Lisa Mitchell

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What the Balinese do for anxiety.

Lisa Mitchell | Aug 18, 2016 | 7 comments

My 2 week writing retreat in Bali with Laura Davis was an adventure, a vacation, and a profound education. I’m certain I will have many things to share as my experience becomes more integrated. But one big take away from Bali cries out to be told, honored, and even implemented here in the States.

The Balinese practice Bali Hinduism which is a unique mix of Hinduism and Buddhism. They bring strong beliefs in animism and naturism to their daily practices and make it a priority to relate to all things and beings as one. The Balinese are stunningly beautiful people. Their faces aren’t pinched with worry. Their attention isn’t a mile ahead or on what’s next. They are engaged in the moment and their wrinkles are smile lines and crows’ feet mixed with the evidence of living in nature—fully, every day. Yes, the Balinese have struggles. I heard stories of domestic violence, gambling addiction, conflict between tradition and contemporary values, and inhumane treatment of the mentally ill. But, their daily offerings practice gives me ideas about what’s missing in our culture when it comes to coping with anxiety.

When I first arrived in Candidasa, Bali I was enthralled by the calm ocean and blue sky, but I fell in love with the offerings. Everywhere I looked, in doorways, in store fronts, in roadside ditches, on stone temples, on scooters, on car dashboards I saw these hand sized sculptures made from coconut palm leaves and flowers. They were varied in design, some pinwheel shaped and others triangular basket shaped. Some were intricate with delicate arrows shooting up from the sides and others were simply a conical container. Most were held together with small “stitches” created by poking a toothpick sized bamboo stick in and out of the palm leaf. All held flower petals of many colors and occasionally a mini Ritz cracker or Oreo on top.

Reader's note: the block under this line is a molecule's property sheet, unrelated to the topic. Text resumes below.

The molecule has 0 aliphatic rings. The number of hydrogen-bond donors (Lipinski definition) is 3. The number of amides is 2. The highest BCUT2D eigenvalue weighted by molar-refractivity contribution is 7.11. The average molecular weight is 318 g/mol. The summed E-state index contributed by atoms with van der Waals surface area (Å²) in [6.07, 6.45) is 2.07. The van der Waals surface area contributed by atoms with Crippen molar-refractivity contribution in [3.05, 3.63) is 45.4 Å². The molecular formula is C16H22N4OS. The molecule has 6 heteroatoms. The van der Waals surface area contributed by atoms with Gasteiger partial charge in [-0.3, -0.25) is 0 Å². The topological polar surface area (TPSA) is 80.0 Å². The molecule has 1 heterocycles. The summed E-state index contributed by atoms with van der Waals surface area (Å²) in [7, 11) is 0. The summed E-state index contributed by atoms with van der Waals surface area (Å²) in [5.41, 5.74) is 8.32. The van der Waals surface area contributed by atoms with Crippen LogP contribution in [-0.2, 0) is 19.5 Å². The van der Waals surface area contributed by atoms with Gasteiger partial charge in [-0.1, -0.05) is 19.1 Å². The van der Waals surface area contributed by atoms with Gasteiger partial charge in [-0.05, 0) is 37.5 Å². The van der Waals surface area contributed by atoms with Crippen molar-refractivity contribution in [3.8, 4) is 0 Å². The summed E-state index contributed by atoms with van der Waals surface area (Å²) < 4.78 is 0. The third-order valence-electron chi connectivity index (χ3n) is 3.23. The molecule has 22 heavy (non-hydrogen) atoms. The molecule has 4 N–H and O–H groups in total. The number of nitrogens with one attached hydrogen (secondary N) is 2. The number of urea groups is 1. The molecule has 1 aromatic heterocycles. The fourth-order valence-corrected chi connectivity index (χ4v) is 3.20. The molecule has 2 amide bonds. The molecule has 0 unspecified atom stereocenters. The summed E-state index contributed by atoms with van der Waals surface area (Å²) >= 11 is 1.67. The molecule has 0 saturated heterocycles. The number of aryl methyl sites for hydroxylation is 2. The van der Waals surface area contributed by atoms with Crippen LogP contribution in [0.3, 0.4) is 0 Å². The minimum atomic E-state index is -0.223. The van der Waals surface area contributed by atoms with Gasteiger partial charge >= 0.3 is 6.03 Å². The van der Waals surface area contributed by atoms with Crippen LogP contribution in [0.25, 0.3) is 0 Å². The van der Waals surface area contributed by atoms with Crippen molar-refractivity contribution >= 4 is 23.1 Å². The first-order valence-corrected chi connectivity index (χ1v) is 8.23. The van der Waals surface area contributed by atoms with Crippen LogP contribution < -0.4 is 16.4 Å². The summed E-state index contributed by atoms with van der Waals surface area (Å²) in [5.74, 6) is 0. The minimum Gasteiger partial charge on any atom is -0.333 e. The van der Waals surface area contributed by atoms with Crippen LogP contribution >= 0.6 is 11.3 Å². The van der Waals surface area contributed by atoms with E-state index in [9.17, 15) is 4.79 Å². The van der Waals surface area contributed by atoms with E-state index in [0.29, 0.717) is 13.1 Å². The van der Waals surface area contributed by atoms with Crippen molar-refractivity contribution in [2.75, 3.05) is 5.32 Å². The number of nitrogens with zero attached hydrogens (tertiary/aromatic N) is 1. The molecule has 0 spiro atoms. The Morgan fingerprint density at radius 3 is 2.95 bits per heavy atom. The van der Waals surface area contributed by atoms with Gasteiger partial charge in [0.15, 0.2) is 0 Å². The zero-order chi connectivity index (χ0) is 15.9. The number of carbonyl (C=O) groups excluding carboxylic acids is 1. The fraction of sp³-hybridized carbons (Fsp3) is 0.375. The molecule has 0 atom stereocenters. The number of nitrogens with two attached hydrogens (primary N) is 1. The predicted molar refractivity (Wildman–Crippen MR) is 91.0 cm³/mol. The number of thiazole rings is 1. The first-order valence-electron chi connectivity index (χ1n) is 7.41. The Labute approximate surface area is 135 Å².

2offering making


I was so enamored by these tiny hand crafted delights that I wanted to collect them all. I was a bit appalled by what seemed to be a lack of respect for the creations. They were strewn all over the place–used up, dried up, and forgotten. I spied them in trash heaps–mixed in with plastic bags and Bintang beer cans. I wanted to scoop down and rescue the trampled offerings and make my own shrine to revel in the daily hand work of the Balinese. To my eye these offerings were precious. To the Balinese they were offerings that had already been dedicated, and therefore had already done the job.

3 offerings

The daily practice of ritual offerings permeates the life of a Balinese family. Children learn to make these intricate weavings as early as age 6. An average family will make as many as 50 per day. As a Balinese woman, I would probably spend an hour or more a day gathering and creating these offerings and then another hour distributing them throughout my home, my store or hotel, my temple, and even on my scooter. If I had a boat to take tourists snorkeling, I would even float an offering into the sea.

The offerings that are set low—on the ground in front of a temple or at the entrance of a house or store—are meant to appease or distract the low gods. The low gods are thought of as demons or ogres and the cookie or candy set on top of the offering is meant to lure the low gods away from the doorway. A low god comes along and thinks they’d like to come into the home or store but sees the yummy treat waiting for them. Then, the demon munches on the cookie and gets all happy and playful in the flowers and forgets to come into the house or store. The home is protected, the low god is happy, and all is well.


There are high offerings and high gods, too. These offerings are usually placed up high in the empty chair of the stone temples in order to invite the high gods to come and sit. Or they are placed in special cubbies on either side of a doorway at head height in order to guide the high gods into the home or store.

5high offering

Whether the placement is high or low, the most important moment of the ritual is when the offering is dedicated. That means that incense is lit and placed with the offering, holy water is sprinkled, and the ritual is done. After that, the offering can be trampled, relegated to the trash bin, or collected by admirers like myself—it doesn’t matter. I even witnessed a lengthy temple ceremony where, midway through the ceremony, three of the women involved gathered up the used offerings and crammed them into a green waste trash bin. There were so many that they filled the entire bag and had only been used for the 1st half of the ceremony! The act—the very doing of the ritual—is the essential part of the practice.